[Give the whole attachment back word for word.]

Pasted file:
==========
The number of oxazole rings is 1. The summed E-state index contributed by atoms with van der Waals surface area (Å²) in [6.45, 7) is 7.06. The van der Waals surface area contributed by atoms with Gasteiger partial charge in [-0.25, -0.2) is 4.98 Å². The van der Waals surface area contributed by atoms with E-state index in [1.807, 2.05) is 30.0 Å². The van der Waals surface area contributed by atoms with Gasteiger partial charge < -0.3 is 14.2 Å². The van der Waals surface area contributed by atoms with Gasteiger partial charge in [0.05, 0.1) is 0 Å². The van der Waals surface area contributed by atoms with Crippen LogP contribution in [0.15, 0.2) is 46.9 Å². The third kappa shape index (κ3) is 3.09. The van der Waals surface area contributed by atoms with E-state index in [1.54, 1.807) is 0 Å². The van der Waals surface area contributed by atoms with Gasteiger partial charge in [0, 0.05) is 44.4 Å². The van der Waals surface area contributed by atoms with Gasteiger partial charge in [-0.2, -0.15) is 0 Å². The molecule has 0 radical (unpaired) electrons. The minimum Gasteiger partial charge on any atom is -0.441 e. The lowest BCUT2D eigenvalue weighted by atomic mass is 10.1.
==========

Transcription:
The number of oxazole rings is 1. The summed E-state index contributed by atoms with van der Waals surface area (Å²) in [6.45, 7) is 7.06. The van der Waals surface area contributed by atoms with Gasteiger partial charge in [-0.25, -0.2) is 4.98 Å². The van der Waals surface area contributed by atoms with E-state index in [1.807, 2.05) is 30.0 Å². The van der Waals surface area contributed by atoms with Gasteiger partial charge < -0.3 is 14.2 Å². The van der Waals surface area contributed by atoms with Gasteiger partial charge in [0.05, 0.1) is 0 Å². The van der Waals surface area contributed by atoms with Crippen LogP contribution in [0.15, 0.2) is 46.9 Å². The third kappa shape index (κ3) is 3.09. The van der Waals surface area contributed by atoms with E-state index in [1.54, 1.807) is 0 Å². The van der Waals surface area contributed by atoms with Gasteiger partial charge in [0, 0.05) is 44.4 Å². The van der Waals surface area contributed by atoms with Gasteiger partial charge in [-0.2, -0.15) is 0 Å². The molecule has 0 radical (unpaired) electrons. The minimum Gasteiger partial charge on any atom is -0.441 e. The lowest BCUT2D eigenvalue weighted by atomic mass is 10.1.